The American Library Association (ALA) has released its annual survey of offenses to "intellectual freedom," the books whose place in public schools and public libraries is the most "challenged" by the public. Leading that list for the second straight year is the children's book "And Tango Makes Three," about a penguin family with two daddies.
Several books on the ALA list are perennially controversial, from "Huckleberry Finn" with its racial issues to Maya Angelou's "I Know Why the Caged Bird Sings" with its rape scenes. Some controversial tomes are newer, like atheist Philip Pullman's anti-God "The Golden Compass."
Overall, the ALA reported the number of library challenges dropped from 546 in 2006 to 420 last year, well below the mid-1990s, when complaints topped 750. But oddly, the ALA also acknowledged that its data collection is terrible: For every "challenge" listed, about four to five "go unreported."
It is quite apparent who the ALA believes to be the heroes and villains of this struggle. There are the avatars of intellectual freedom, the brave souls who champion open-mindedness, and then there are the censorious busybodies. Some have made the obvious point that challenging libraries to provide titles they're not stocking would turn the tables and make people realize that librarians can also be censorious in the titles they choose not to display. The mere act of selecting some books and excluding others is a "censorious" act.
Press accounts leave out that the ALA not only disdains the public "challenges," it lobbies on the books' behalf. In 2006, the two-penguin-daddy "And Tango Makes Three" was honored as an ALA Notable Children's Book. The librarians' group isn't simply for "freedom." It's for sexual liberation, promoting the "non-traditional," and it takes offense at the idea that parents might not want their children discussing homosexuality in kindergarten. Simon & Schuster, the publishers of "Tango," offer discussion questions about the book on their website. One says: "Tango has two fathers instead of the traditional mother and father. Do you have a nontraditional family, or do you know someone who does?"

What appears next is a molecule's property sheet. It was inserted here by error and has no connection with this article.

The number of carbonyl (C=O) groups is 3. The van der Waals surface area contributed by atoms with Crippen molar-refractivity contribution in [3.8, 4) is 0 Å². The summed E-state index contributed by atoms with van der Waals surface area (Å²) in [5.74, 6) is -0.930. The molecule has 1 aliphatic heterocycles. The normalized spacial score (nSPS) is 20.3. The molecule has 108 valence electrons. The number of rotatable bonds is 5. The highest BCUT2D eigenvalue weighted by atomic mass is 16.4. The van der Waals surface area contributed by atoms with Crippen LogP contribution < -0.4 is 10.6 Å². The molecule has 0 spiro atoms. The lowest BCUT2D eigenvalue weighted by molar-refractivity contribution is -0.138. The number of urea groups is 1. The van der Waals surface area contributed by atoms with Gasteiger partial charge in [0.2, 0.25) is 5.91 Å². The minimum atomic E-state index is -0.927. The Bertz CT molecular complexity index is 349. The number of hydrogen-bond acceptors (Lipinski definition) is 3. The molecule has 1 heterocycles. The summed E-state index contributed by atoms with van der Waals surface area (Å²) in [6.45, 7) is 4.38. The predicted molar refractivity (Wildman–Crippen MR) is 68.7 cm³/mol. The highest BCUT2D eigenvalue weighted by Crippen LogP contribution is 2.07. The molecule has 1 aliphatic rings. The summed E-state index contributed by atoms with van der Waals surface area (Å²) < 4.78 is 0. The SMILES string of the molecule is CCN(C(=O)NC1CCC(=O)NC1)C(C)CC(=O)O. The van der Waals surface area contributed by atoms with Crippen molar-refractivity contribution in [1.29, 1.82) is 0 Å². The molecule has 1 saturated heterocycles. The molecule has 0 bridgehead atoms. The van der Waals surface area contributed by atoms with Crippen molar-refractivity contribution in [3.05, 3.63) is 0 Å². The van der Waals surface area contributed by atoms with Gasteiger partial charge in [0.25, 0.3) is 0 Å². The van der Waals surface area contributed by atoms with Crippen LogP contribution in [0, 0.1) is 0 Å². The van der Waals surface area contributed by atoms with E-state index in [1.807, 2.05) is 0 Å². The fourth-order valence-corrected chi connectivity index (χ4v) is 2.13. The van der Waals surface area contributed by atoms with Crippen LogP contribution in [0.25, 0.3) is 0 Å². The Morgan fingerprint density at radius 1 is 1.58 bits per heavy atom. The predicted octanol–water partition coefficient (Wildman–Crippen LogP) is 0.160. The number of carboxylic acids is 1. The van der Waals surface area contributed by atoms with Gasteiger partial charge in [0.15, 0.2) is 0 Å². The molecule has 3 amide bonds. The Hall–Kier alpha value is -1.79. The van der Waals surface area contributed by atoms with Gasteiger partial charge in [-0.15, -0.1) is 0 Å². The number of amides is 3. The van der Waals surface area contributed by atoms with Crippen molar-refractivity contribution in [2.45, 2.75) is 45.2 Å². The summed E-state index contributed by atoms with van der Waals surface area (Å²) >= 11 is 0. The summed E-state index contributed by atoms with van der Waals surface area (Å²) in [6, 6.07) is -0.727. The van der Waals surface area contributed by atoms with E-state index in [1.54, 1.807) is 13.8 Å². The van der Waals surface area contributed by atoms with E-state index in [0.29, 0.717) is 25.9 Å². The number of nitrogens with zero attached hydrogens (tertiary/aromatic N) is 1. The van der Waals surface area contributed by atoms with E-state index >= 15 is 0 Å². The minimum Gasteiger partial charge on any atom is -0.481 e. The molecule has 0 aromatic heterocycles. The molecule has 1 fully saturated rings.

Already we can predict how the ALA next year will complain about any objection to a book called "Uncle Bobby's Wedding," the story of a young guinea pig who worries that her Uncle Bobby won't play with her anymore after he "marries" his boyfriend Jamie. The book ends at the "wedding," with Chloe as the enthusiastic flower girl.
In other words, the ALA doesn't favor open discussion and debate with parents -- which is what the "challenges" represent. Its idea of "freedom" is emboldening librarians to be brave enough to indoctrinate children with what they really need to know, whether their parents object or even know about it. If public debate follows, it's viewed as a distasteful and unfortunate bump on the road to enlightenment.
In fact, this year the ALA has created a "Rainbow List" of books, a bibliography of current books for children "from birth through age 18 dealing with the myriad of gay, lesbian, bisexual, transgendered or questioning issues."
The librarians of the ALA's Gay, Lesbian, Bisexual and Transgendered Round Table have expressed frustration in not finding enough "rainbow" books on the shelves meeting the "vital need" for "quality books ... that validate same-gender lifestyles." And then, in their lobbying crusade, the anti-censorship folks display their own censorious stripes:
They only want to allow titles such as "Hear Me Out: True Stories of Teens Educating and Confronting Homophobia." Intellectual freedom is certainly not an ALA priority if the lobbying librarians themselves worry out loud about "the promotion of inappropriate titles."
ALA and its gay roundtable of political correctness promote a document calling for the exclusion of negative stereotypes: "In our homophobic society any work dealing with a gay theme is prone to include cliches and preconceptions of 'gay character.' It would be excellent to have a reviewer who is proudly self-identified as gay examine relevant books to point out negative stereotypic attitudes when they occur and to make suggestions as to how the librarian can best counteract such stereotypes."
Doesn't this sound like librarians want to appoint a guardian to screen out and counteract "negative stereotypic attitudes"? In other words, an official censor?